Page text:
While the temptation will be to organise the management structure of the programme along the lines of demand, supply, intermediaries and environment, I’d advice against it -or at least to include a matrix structure. Options could include focusing on the different type of organisations supported, the policy issues themselves, or the competencies and skills that the programme wants to develop.
To support these organisations the contractor needs to develop a very detailed and nuanced understanding of them. It is not enough to assume that all face similar challenges and therefore must need the same kind of support. Similar challenges may be the consequence of different causes: staff issues, poor management, an advocacy origin, non-demanding clients, etc. can all explain poor research quality. Therefore I think that staffing the programme with ‘client managers’ that monitor a few organisations at a time would be a good idea. And by monitoring I mean keeping a close link with them and making an effort to get under their skin and understand their organisational culture.
A programme of this size and importance should include a research component on the political economy of research uptake that besides revisiting the diagnostic studies, pays attention to, at least:
- Philanthropy: barriers and opportunities
- Political party programmatic capacity
- The challenges and opportunities faced by the media in Indonesia and its capacity to participate in and promote an informed public policy debate
- The labour market of experts in Indonesia: who sets the price of research?
- How are new digital tools changing the way we learn, communicate and participate?
A key role then should be that of a director of research or technical advisor -who should draw from others across the world. Ideally, these studies should be undertaken in Indonesia itself with the intention of ‘making this a researchable subject’ just as we have done in Latin America, for example. But support to oversea the research agenda could come from outside Indonesia. Again, as I have said before (here and via onthinktanks many times before), try to avoid ‘development think tanks and researchers’ and instead look for think tanks and researchers in developing and developed countries focused on the same types of policies that the Indonesia programme wants to influence. International development think tanks do not deal with politics in the same way as the rest of the think tank community does. The work being done by Grupo FARO in Ecuador, CIPPEC in Argentina, and PLAAS and DRUSSA in South Africa, is worth paying attention to.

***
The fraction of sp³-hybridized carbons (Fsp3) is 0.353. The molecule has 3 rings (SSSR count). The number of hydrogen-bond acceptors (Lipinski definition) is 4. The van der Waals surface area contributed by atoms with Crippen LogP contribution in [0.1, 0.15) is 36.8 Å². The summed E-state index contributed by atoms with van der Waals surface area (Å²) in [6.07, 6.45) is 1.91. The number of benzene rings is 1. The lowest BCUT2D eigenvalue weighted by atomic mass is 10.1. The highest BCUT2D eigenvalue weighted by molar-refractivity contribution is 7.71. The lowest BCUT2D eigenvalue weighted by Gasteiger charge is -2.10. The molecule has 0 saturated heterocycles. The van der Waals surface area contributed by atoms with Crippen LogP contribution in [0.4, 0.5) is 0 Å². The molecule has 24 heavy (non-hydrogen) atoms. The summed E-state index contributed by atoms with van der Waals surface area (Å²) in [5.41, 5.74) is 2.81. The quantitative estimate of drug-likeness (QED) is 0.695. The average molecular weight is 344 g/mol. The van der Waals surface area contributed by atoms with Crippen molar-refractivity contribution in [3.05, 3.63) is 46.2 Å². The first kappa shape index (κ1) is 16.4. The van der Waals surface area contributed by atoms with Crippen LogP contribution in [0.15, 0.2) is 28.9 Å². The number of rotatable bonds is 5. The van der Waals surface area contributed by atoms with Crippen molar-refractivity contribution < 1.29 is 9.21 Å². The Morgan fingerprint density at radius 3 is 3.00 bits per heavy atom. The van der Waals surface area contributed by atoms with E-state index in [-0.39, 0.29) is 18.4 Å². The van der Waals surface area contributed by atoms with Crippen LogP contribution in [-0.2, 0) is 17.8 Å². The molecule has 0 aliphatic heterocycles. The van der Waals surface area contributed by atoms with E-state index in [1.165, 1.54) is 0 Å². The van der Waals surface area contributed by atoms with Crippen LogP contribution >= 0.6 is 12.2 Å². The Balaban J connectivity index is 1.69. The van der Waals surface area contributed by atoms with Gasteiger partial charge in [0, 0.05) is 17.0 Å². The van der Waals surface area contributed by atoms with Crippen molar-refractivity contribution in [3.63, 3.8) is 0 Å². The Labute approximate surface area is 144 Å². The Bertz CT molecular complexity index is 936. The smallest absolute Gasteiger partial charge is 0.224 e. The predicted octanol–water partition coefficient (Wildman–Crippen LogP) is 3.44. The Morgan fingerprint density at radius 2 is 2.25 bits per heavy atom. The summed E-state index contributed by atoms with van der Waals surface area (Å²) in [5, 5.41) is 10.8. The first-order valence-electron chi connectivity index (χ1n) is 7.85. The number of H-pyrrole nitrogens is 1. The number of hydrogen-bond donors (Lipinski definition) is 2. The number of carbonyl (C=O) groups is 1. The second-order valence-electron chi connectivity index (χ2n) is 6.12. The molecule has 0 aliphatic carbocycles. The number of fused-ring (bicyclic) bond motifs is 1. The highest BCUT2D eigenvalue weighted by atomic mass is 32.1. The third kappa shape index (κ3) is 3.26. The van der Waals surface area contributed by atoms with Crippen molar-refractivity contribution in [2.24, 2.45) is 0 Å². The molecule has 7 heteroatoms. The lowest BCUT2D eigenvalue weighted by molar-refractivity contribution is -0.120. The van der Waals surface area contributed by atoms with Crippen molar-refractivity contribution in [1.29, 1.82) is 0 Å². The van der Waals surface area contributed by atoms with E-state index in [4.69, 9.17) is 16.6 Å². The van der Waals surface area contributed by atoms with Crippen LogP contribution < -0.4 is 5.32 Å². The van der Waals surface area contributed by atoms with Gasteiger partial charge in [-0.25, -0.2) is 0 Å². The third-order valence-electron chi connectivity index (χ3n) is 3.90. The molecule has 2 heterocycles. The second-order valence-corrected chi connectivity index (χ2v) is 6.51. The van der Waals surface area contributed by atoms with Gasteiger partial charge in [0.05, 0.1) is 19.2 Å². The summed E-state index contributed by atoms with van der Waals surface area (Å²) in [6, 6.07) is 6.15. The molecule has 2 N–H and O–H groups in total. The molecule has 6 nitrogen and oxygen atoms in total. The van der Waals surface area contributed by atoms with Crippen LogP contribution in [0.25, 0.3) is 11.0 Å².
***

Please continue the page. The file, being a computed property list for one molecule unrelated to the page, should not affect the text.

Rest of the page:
The technical advisor should be able to draw lessons from across the world rather than be a know-it-all kind of person. Because a key aspect of this role is to adapt and adopt lessons into the Indonesian content he or she must be either Indonesian or very familiar with the country and the community the programme wants to influence.
A weak point and a huge challenge for the programme is its monitoring and evaluation. I am afraid I cannot offer much advice on this expect that it should not be too focused on impact while not paying sufficient attention of the inputs. AusAid should make sure that whatever can be controlled is done properly, only then does it make sense to assess impact; which is beyond the programme’s control. A good alternative is to keep the evaluation of the programme independent from the delivery of the programme and to look for expert impact evaluators based in universities (and therefore with a focus on the discipline) to explore options and develop an appropriate approach for the programme. While the contractor may manage it, it should be under a sub-contract that clearly states the independence of the evaluators. Having one of the partners in the bid in charge of the evaluation is only likely to create disincentives towards objectivity.
As I mentioned in the opening sentences of this post I’ve decided to write this publicly so as to maintain my independence (and that of this blog) in the this process. While I am happy to offer advice to anyone who asks and cares to listen I am not supporting any bid in particular.